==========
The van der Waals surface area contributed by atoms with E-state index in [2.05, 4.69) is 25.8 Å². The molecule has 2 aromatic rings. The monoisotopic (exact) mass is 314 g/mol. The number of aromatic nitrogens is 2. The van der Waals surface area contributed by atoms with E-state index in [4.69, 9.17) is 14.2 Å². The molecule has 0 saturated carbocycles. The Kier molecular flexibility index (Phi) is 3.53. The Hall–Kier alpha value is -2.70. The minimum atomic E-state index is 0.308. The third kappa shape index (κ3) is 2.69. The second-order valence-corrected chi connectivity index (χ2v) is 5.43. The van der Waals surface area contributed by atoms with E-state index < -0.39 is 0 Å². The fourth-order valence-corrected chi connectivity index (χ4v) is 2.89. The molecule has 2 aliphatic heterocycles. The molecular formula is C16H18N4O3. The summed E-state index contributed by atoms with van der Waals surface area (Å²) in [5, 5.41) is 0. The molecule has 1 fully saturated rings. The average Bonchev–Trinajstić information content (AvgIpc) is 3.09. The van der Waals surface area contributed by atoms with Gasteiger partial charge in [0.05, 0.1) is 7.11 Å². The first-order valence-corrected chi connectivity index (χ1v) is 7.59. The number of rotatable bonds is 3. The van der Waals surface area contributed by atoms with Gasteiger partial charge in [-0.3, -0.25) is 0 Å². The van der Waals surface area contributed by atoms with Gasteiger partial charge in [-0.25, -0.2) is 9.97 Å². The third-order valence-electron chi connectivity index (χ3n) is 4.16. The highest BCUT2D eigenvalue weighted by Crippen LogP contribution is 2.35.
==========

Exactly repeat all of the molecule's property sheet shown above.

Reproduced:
The van der Waals surface area contributed by atoms with E-state index in [2.05, 4.69) is 25.8 Å². The molecule has 2 aromatic rings. The monoisotopic (exact) mass is 314 g/mol. The number of aromatic nitrogens is 2. The van der Waals surface area contributed by atoms with E-state index in [4.69, 9.17) is 14.2 Å². The molecule has 0 saturated carbocycles. The Kier molecular flexibility index (Phi) is 3.53. The Hall–Kier alpha value is -2.70. The minimum atomic E-state index is 0.308. The third kappa shape index (κ3) is 2.69. The second-order valence-corrected chi connectivity index (χ2v) is 5.43. The van der Waals surface area contributed by atoms with E-state index < -0.39 is 0 Å². The fourth-order valence-corrected chi connectivity index (χ4v) is 2.89. The molecule has 2 aliphatic heterocycles. The molecular formula is C16H18N4O3. The summed E-state index contributed by atoms with van der Waals surface area (Å²) in [5, 5.41) is 0. The molecule has 1 fully saturated rings. The average Bonchev–Trinajstić information content (AvgIpc) is 3.09. The van der Waals surface area contributed by atoms with Gasteiger partial charge in [0.05, 0.1) is 7.11 Å². The first-order valence-corrected chi connectivity index (χ1v) is 7.59. The number of rotatable bonds is 3. The van der Waals surface area contributed by atoms with Gasteiger partial charge in [-0.3, -0.25) is 0 Å². The van der Waals surface area contributed by atoms with Gasteiger partial charge in [-0.25, -0.2) is 9.97 Å². The third-order valence-electron chi connectivity index (χ3n) is 4.16. The highest BCUT2D eigenvalue weighted by Crippen LogP contribution is 2.35.